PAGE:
However, the same month did mark the start of a more forward-leaning posture by Albanese on the Morrison government’s China policy, declaring the government needed to ‘be more strategic and less political in some of its rhetoric’, and asserting that ‘this government doesn’t seem to have made any effort to have a positive, constructive relationship to our mutual benefit’, which was a ‘real concern’.

By the end of 2020, he concluded that the government seemed to have ‘presided over a complete breakdown of relationships’, but without any elucidation of what an optimal alternative strategy on China might look like.

By this time, China had targeted multiple Australian exports for trade punishment, slapping an 80.5 per cent tariff on barley, suspending beef exports from six abattoirs, issuing alerts to students planning to study in Australia, and verbally instructing power stations and steel mills in China to stop using Australian coal, and ports to stop offloading Australian coal.

Chinese authorities also discouraged Chinese spinning mills from using Australian cotton, delayed imports of live lobster, suspended timber exports from various states, and imposed a countervailing duty deposit on wine. More, of course, was to follow.

Getting on the front foot

Albanese did, however, look to get on the front foot. His answer to the deterioration in relations was to send a high profile, bipartisan pair of envoys to China to try to heal the rift. At the beginning of 2021, as China’s trade punishment of Australia intensified, Albanese wrote to prime minister Scott Morrison suggesting that Canberra ‘use all assets at its disposal to move the relationship in a more positive direction’.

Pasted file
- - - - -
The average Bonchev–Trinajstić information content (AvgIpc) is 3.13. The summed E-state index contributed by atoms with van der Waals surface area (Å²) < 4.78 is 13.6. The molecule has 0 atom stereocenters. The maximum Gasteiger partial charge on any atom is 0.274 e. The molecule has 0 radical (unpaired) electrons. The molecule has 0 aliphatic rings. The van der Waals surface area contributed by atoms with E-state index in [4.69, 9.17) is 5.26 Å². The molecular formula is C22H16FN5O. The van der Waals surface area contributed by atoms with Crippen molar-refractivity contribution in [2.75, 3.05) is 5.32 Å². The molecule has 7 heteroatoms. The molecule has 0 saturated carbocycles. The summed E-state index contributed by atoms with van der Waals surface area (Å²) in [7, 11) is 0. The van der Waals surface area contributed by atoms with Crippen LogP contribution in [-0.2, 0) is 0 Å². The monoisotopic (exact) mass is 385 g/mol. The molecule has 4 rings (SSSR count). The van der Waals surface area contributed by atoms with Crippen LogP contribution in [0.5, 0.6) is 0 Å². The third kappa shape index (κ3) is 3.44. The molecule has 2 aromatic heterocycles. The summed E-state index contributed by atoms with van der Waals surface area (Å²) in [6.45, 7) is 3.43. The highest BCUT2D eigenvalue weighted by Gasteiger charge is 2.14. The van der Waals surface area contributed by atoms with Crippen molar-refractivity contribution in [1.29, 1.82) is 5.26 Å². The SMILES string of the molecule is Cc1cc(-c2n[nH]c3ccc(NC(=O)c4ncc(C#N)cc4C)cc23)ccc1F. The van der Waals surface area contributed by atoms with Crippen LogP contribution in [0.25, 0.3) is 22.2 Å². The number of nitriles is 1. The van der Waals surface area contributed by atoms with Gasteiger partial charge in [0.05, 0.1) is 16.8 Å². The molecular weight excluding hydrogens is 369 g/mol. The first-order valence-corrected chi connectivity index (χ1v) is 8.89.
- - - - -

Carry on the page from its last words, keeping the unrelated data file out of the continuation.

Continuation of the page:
He proposed that an offer of personal diplomacy by former Australian political leaders Kevin Rudd and John Howard ‘could assist the government to reset the relationship and to help secure our export markets’. He made sure to add in during a subsequent press conference: ‘To be clear, it is China that is to blame for breaking down that relationship’ – a refrain that has continued into his prime ministership – ‘but you need to find a way through.’

In June 2021, Albanese finally addressed what Labor would do differently regarding Australia’s relationship with China. It would follow the lead of the Biden White House. Albanese said that a Labor government would ‘engage, consistent with the position of the Biden administration that speaks about competition without catastrophe and a return to diplomacy’.

He noted there was no disagreement between Labor and the government when it came to substantive issues on China, pointing to examples such as the South China Sea and the Huawei 5G ban. Asked what ‘the right way to do diplomacy’ is, he pointed to Australia’s historical approach under governments spanning Howard to Tony Abbott, as well as Tokyo’s approach to Beijing.

This would effectively form the foundation of Albanese’s China policy mantra, carrying through to the federal election campaign and into his prime ministership.

When Albanese does sit down with Xi in Bali, it will underline the import of his expressed desire to ‘find a way through’. That may not result in the removal of China’s economic sanctions, or the release of detained Australian citizens Cheng Lei or Yang Hengjun. But it will be a start.

It will prove his commitment to pragmatic realism – to moving towards a working relationship of sorts with Beijing. The Prime Minister will have found his own way.

Elena Collinson is a senior researcher at the Australia-China Relations Institute, University of Technology Sydney.

James Curran is Professor of Modern History at Sydney University. He has previously worked at the Office of National Assessments, and in the Departments of Prime Minister and Cabinet and Defence.